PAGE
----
Apr 30, 2018

Mobility pricing in practice: A look at London, Stockholm and Singapore


An independent commission on mobility pricing (also called “road pricing” or “congestion charging”) will report to TransLink and the Mayors’ Council shortly. In a recent CCPA paper, I looked at the types of mobility pricing that could be considered for Metro Vancouver and the challenge of ensuring a new system is fair.

Declining technology costs, and widely cited case studies of London, Stockholm and Singapore, have prompted interest from cities around the world to change the way drivers are charged in order to contain congestion, reduce pollution and raise revenues in support of the transportation system. Below I summarize the experiences in London, Stockholm and Singapore, each of which have implemented a congestion-charging zone to access their central cities.


London’s congestion charge regime started in 2003, with a £5 per-day fee for vehicles driving into the central city on weekdays between 7 am and 6 pm. The fee increased over time to the current £11.50 (approx $17), which applies to any driving in the area, not just vehicles crossing into the zone. Many vehicles (taxis, buses, commercial vehicles) do not pay the charge at all while local residents receive a 90% discount, meaning only about 30% of vehicles actually pay the charge. The western boundary of the charging zone was extended in 2006, but rolled back after the election of a new mayor in 2008.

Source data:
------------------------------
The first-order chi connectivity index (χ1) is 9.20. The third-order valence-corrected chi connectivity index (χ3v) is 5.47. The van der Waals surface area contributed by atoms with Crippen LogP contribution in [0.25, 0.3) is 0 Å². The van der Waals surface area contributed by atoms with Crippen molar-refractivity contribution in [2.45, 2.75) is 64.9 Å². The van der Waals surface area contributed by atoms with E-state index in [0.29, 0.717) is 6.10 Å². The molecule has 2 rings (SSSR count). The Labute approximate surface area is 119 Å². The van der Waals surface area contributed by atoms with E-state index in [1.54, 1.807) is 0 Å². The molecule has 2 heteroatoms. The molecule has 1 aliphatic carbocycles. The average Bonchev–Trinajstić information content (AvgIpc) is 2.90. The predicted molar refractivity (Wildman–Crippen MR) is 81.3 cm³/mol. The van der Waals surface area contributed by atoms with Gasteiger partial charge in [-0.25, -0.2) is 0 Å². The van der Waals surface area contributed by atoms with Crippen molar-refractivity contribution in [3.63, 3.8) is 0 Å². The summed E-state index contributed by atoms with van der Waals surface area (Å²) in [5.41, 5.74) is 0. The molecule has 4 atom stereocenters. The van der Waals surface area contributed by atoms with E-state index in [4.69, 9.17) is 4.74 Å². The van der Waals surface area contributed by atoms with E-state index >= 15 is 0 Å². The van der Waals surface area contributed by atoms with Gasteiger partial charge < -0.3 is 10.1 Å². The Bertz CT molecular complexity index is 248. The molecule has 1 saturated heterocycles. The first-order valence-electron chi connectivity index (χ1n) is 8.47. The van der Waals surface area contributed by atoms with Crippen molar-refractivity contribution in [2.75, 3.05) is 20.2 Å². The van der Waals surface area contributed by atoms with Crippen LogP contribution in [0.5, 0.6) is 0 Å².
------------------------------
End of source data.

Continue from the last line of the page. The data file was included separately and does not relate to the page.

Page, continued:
Source: Transport for London, Congestion Charge zone

The reduction in vehicles subject to the full congestion charge was about 20% although it was accompanied by an increase in trips not subject to the charge (taxis and private hire vehicles). A significant shift from cars to transit (and to a lesser extent, biking and walking) has also been achieved, at least in part because congestion revenues were used to support improved transit. In particular, trips by transit increased from 29% of the 2002 total to 37% in 2015 (most of this by bus) while trips in cars fell from 46% to 36% over the same period. The share of bike trips doubled from 1% to 2%.

Not all of the mode shift can be attributed to the congestion charge. In outer London, where the congestion charge does not apply, the mode share of cars has also declined, albeit at a slower rate. Major new investments in bus service also occurred and road space in the central city was taken away from cars for bus and bike lanes and pedestrian areas. These latter changes have offset some of the congestion improvement for drivers.